Control signals from the engine computer 83 control the four worms on the rotary valve assembly. These functions and controls are, respectively, intake valve open timing 79, intake valve close timing 80, exhaust valve open timing 81 and exhaust valve close timing 8. The actual worm (and hence drain and supply sleeve) positions are relayed to the computer by position feedback signals 78. A further valve control signal 84 allows the closing of all intake valves while the engine 85 is running.
The computer 83 further controls the ignition timing 86 including the controlled application of ignition to the proper cylinders to start a stalled engine. The computer 83 also computes the proper amount of fuel to be delivered to premix chambers in the vicinity of each intake valve and provides a signal 87 for control of the fuel metering devices in a manner such that the amount of fuel delivered per four stroke cycle is equal to the computed mass of air drawn into the engine the previous cycle, times the desired fuel to air mixture ratio. This mode of fuel metering provides a uniform and every-ready mixture ratio at all speeds and in the transient phases of acceleration and deceleration. The computer 83 derives the information it needs for proper engine control partly from the driver (see 103), partly from the engine itself 85 and partly elsewhere, as for example, road speed 91, air density 92 and fuel octane rating 93. The driver 103, prescribes the mode in which the engine is to operate (see 94), and one or more other variables such as torque or speed (see 95). The principal data from the engine 85 that the computer requires are engine temperature 88 (for computing spark advance, and the onset of detonation and the production of nitrogen oxides), engine crank angle 89 for timing and for starting, and engine torque to compute brake horsepower, and means effective chamber pressure, the latter being also useful in the prediction of the onset of detonation and of excessive nitrogen oxides production.
With the configuration just described and depicted in block diagram form in FIG. 10, the versatility, efficiency, cleanness and performance of an internal combustion engine can be remarkably improved. These various improvements and the manner in which they are obtained will be described one by one.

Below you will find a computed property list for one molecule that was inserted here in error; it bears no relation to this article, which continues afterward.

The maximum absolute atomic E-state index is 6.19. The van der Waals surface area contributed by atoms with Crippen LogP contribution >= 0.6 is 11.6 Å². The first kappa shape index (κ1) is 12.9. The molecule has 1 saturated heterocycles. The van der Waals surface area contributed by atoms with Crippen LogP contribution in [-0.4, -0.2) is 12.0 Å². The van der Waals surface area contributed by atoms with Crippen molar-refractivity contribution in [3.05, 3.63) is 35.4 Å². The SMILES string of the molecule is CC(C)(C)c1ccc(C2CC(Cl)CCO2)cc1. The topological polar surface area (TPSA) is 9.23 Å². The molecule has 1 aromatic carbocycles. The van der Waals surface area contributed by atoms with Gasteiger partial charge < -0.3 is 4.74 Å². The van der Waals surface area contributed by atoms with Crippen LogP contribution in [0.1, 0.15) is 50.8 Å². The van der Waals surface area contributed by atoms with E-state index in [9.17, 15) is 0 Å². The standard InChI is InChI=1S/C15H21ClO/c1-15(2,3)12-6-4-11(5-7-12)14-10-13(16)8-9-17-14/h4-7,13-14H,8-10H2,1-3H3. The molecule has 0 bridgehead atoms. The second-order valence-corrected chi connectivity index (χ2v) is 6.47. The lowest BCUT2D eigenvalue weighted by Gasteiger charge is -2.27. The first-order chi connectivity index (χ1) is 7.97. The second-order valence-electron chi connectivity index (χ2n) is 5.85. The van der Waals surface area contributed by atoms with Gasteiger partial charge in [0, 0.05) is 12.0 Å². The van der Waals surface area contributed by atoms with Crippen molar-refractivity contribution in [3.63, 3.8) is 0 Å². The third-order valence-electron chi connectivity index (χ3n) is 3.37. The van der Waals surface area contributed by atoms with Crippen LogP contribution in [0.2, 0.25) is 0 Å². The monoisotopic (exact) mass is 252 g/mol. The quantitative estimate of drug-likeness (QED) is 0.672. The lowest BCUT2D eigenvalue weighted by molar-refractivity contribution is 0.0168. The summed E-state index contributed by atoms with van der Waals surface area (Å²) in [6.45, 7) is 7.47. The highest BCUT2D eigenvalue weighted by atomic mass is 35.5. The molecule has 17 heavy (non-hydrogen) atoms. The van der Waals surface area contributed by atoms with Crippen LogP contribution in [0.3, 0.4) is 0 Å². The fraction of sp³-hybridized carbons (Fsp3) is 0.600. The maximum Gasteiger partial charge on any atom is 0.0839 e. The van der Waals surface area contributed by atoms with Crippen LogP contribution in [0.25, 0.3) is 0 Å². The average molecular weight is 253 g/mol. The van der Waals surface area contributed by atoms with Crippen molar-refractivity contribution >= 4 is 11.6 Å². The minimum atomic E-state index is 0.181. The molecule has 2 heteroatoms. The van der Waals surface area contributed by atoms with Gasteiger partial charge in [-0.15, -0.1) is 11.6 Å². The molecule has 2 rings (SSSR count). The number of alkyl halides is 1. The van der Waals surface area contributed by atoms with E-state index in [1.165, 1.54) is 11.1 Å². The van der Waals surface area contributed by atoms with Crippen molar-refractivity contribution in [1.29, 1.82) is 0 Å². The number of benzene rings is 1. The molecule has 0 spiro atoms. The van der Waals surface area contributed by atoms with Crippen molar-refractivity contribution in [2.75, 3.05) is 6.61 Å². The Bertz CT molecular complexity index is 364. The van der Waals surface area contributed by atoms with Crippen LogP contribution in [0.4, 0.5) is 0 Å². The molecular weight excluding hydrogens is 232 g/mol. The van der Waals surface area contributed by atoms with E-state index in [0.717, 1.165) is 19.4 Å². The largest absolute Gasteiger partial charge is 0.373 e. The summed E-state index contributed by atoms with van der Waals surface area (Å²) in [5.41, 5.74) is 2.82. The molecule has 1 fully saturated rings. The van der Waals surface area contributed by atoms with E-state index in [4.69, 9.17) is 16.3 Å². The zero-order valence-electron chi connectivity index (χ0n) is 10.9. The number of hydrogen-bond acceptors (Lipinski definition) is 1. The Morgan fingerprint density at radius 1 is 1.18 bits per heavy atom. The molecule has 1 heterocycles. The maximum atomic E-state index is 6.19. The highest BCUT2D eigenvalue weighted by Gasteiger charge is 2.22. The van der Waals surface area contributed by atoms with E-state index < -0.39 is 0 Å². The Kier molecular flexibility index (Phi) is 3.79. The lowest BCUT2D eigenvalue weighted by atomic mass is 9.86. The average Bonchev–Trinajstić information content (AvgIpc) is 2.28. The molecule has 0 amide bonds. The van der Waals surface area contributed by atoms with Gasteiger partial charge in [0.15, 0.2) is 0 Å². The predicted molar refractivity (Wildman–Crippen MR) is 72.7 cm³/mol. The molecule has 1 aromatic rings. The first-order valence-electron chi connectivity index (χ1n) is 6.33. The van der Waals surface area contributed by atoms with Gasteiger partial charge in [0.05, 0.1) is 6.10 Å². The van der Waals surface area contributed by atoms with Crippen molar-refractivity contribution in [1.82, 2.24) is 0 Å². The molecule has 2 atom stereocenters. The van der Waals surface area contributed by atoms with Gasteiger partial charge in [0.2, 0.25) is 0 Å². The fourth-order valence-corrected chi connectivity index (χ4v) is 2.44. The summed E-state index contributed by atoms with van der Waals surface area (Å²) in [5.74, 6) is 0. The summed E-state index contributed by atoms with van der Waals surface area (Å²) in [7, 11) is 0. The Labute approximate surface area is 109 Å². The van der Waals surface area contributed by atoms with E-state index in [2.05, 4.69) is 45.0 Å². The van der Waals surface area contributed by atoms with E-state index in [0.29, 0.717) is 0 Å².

Improved Valve Timing. The intake and exhaust valves of an ordinary internal combustion engine are invariably programmed to open and close so as to provide maximum horsepower at some upper speed with the result the engine torque and efficiency suffers at low speeds. In the present invention no such compromise in performance is necessary and the engine may not only produce higher torque at low speeds, idle at lower speeds, and accelerate more readily because of improved low speed torque, but it may also be made more efficient at the highest speeds where performance in an ordinary internal combustion engine is seriously degraded by false valve motion caused by the inertia and flexure of the overall valve gear. This same false valve motion is further aggravated by the mechanical resonance of the valve gear. The inertia of the hydraulic valve control system here disclosed is substantially less than that of conventional valve gear and the speed of intake and exhaust valve opening and closing is essentially constant and not dependent on the speed of a camshaft as in a conventional engine. Further, should resonance effects arise, they may be damped by hydraulic cushioning in the valve actuators and any false valve motion may be anticipated by the computer and taken into account in the computing valve timing.